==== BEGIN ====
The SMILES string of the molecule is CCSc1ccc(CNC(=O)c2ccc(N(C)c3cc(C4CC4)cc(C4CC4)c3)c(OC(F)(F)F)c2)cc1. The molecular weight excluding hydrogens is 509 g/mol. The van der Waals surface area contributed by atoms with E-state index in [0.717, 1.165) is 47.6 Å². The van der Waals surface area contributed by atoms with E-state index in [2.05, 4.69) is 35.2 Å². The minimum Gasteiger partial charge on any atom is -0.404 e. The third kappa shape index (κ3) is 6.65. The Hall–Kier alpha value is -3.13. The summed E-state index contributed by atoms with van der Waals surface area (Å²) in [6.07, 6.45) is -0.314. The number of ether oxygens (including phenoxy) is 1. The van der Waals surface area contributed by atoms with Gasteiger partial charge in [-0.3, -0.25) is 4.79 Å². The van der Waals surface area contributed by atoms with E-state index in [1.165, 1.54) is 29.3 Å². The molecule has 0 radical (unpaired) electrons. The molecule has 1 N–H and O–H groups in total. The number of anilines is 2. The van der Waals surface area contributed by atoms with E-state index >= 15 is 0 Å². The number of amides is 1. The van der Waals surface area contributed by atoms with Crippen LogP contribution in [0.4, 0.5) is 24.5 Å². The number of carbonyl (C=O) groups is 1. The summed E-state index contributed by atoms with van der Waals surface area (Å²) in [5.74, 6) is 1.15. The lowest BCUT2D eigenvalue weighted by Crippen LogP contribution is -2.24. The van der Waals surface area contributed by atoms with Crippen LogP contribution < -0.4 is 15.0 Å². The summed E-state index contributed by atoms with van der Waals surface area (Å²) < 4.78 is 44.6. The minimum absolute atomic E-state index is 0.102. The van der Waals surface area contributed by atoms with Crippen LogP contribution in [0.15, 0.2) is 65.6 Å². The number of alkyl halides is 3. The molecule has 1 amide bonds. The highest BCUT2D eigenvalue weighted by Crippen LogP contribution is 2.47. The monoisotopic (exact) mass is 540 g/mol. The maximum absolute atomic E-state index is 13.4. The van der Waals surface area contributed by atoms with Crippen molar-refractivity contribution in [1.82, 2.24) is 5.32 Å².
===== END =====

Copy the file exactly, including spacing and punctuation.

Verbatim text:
The SMILES string of the molecule is CCSc1ccc(CNC(=O)c2ccc(N(C)c3cc(C4CC4)cc(C4CC4)c3)c(OC(F)(F)F)c2)cc1. The molecular weight excluding hydrogens is 509 g/mol. The van der Waals surface area contributed by atoms with E-state index in [0.717, 1.165) is 47.6 Å². The van der Waals surface area contributed by atoms with E-state index in [2.05, 4.69) is 35.2 Å². The minimum Gasteiger partial charge on any atom is -0.404 e. The third kappa shape index (κ3) is 6.65. The Hall–Kier alpha value is -3.13. The summed E-state index contributed by atoms with van der Waals surface area (Å²) in [6.07, 6.45) is -0.314. The number of ether oxygens (including phenoxy) is 1. The van der Waals surface area contributed by atoms with Gasteiger partial charge in [-0.3, -0.25) is 4.79 Å². The van der Waals surface area contributed by atoms with E-state index in [1.165, 1.54) is 29.3 Å². The molecule has 0 radical (unpaired) electrons. The molecule has 1 N–H and O–H groups in total. The number of anilines is 2. The van der Waals surface area contributed by atoms with E-state index >= 15 is 0 Å². The number of amides is 1. The van der Waals surface area contributed by atoms with Crippen LogP contribution in [0.4, 0.5) is 24.5 Å². The number of carbonyl (C=O) groups is 1. The summed E-state index contributed by atoms with van der Waals surface area (Å²) in [5.74, 6) is 1.15. The lowest BCUT2D eigenvalue weighted by Crippen LogP contribution is -2.24. The van der Waals surface area contributed by atoms with Crippen LogP contribution < -0.4 is 15.0 Å². The summed E-state index contributed by atoms with van der Waals surface area (Å²) < 4.78 is 44.6. The minimum absolute atomic E-state index is 0.102. The van der Waals surface area contributed by atoms with Crippen LogP contribution in [0.15, 0.2) is 65.6 Å². The number of alkyl halides is 3. The molecule has 1 amide bonds. The highest BCUT2D eigenvalue weighted by Crippen LogP contribution is 2.47. The monoisotopic (exact) mass is 540 g/mol. The maximum absolute atomic E-state index is 13.4. The van der Waals surface area contributed by atoms with Crippen molar-refractivity contribution in [1.82, 2.24) is 5.32 Å².